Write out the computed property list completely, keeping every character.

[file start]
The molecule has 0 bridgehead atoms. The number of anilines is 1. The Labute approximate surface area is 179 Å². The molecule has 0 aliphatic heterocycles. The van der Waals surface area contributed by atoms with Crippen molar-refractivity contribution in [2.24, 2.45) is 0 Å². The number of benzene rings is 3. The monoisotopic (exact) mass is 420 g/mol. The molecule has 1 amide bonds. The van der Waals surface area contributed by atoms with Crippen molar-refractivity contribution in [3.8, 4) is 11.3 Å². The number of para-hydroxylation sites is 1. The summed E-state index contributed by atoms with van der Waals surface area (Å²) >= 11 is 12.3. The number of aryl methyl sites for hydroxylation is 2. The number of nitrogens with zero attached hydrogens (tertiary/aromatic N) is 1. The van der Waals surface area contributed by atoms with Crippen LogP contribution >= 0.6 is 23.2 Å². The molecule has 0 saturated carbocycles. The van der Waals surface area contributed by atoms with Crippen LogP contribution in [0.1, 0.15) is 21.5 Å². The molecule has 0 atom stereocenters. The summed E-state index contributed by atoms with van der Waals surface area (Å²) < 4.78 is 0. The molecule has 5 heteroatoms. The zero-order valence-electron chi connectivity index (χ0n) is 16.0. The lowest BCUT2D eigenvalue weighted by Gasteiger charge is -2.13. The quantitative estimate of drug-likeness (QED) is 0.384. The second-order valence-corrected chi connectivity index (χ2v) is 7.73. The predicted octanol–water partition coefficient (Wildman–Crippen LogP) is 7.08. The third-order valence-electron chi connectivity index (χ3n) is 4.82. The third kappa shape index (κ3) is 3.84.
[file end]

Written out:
The molecule has 0 bridgehead atoms. The number of anilines is 1. The Labute approximate surface area is 179 Å². The molecule has 0 aliphatic heterocycles. The van der Waals surface area contributed by atoms with Crippen molar-refractivity contribution in [2.24, 2.45) is 0 Å². The number of benzene rings is 3. The monoisotopic (exact) mass is 420 g/mol. The molecule has 1 amide bonds. The van der Waals surface area contributed by atoms with Crippen molar-refractivity contribution in [3.8, 4) is 11.3 Å². The number of para-hydroxylation sites is 1. The summed E-state index contributed by atoms with van der Waals surface area (Å²) >= 11 is 12.3. The number of aryl methyl sites for hydroxylation is 2. The number of nitrogens with zero attached hydrogens (tertiary/aromatic N) is 1. The van der Waals surface area contributed by atoms with Crippen LogP contribution >= 0.6 is 23.2 Å². The molecule has 0 saturated carbocycles. The van der Waals surface area contributed by atoms with Crippen LogP contribution in [0.1, 0.15) is 21.5 Å². The molecule has 0 atom stereocenters. The summed E-state index contributed by atoms with van der Waals surface area (Å²) < 4.78 is 0. The molecule has 5 heteroatoms. The zero-order valence-electron chi connectivity index (χ0n) is 16.0. The lowest BCUT2D eigenvalue weighted by Gasteiger charge is -2.13. The quantitative estimate of drug-likeness (QED) is 0.384. The second-order valence-corrected chi connectivity index (χ2v) is 7.73. The predicted octanol–water partition coefficient (Wildman–Crippen LogP) is 7.08. The third-order valence-electron chi connectivity index (χ3n) is 4.82. The third kappa shape index (κ3) is 3.84.